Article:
(a) A judge should not serve if it is likely that the organization will be engaged in proceedings that would ordinarily come before the judge or will be regularly engaged in adversary proceedings in any court.
(b) A judge should not solicit funds for any educational, religious, charitable, fraternal, or civic organization, or use or permit the use of the prestige of office for that purpose; but a judge may be listed as an officer, director, or trustee of such an organization, so long as the listing is not used for fund-raising purposes. A judge should not be a speaker or the guest of honor at an organization's fund-raising events, but may attend such events.
(c) A judge should not give investment advice to such an organization, but a judge may serve on its board of directors or trustees even though it has the responsibility for approving investment decisions.
Commentary. – The changing nature of some civic and charitable organizations and of their relationship to the law makes it necessary for a judge regularly to reexamine the activities of such organization with which the judge is affiliated to determine if it is proper to continue his or her relationship with it. For example, in many jurisdictions, charitable hospitals are in court now more frequently than in the past. Similarly, the boards of some organizations now make policy decisions that may have political significance or imply commitment to causes that may come before the courts for adjudication.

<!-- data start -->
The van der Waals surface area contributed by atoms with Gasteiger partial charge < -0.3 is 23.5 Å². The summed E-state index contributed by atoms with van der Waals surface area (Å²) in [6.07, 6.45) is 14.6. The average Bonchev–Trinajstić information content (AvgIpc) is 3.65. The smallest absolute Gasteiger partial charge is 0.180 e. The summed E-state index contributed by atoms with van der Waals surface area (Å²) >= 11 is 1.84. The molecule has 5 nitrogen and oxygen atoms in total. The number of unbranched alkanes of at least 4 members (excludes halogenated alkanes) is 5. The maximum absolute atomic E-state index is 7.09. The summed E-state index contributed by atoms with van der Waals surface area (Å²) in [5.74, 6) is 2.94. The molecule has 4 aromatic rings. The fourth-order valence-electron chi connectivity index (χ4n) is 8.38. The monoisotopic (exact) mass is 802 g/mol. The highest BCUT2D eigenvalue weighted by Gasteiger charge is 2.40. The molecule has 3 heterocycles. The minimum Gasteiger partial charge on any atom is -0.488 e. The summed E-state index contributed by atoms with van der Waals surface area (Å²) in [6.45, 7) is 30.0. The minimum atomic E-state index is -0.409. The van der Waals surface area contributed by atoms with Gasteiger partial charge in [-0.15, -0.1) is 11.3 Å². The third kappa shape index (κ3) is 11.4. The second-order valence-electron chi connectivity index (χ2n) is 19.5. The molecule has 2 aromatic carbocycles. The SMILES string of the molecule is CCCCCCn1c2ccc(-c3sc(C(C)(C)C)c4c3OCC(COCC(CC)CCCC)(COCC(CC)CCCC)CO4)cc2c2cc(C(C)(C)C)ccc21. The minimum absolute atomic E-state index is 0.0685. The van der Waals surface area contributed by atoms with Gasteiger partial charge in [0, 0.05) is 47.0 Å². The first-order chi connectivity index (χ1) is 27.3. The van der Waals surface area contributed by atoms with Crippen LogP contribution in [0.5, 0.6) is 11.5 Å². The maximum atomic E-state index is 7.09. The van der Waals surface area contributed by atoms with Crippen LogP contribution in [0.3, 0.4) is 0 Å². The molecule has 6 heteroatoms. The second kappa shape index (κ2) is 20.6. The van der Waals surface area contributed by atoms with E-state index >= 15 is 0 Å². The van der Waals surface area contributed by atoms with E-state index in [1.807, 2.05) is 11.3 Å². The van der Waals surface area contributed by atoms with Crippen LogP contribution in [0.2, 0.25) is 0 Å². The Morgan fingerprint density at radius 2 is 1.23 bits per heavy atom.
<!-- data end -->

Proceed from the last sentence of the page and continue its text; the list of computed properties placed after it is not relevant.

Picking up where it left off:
D. Financial activities.
(1) A judge shall not engage in financial and business dealings that:
(a) may reasonably be perceived to exploit the judge's judicial position, or
(b) involve the judge in frequent transactions or continuing business relationships with those lawyers or other persons likely to come before the court on which the judge serves.
Commentary. – The time for compliance provision of this Code (Canon 6, Section F) postpones the time for compliance with certain provisions of this Section in some cases.
When a judge acquires in a judicial capacity information, such as material contained in filings with the court, that is not yet generally known, the judge must not use the information for private gain. See Section 2B; see also Section 3B(11).
A judge must avoid financial and business dealings that involve the judge in frequent transactions or continuing business relationships with persons likely to come either before the judge personally or before other judges on the judge's court. In addition, a judge should discourage members of the judge's family from engaging in dealings that would reasonably appear to exploit the judge's judicial position. This rule is necessary to avoid creating an appearance of exploitation of office or favoritism and to minimize the potential for disqualification. With respect to affiliation of relatives of a judge with law firms appearing before the judge, see Commentary to Section 3E(1) relating to disqualification.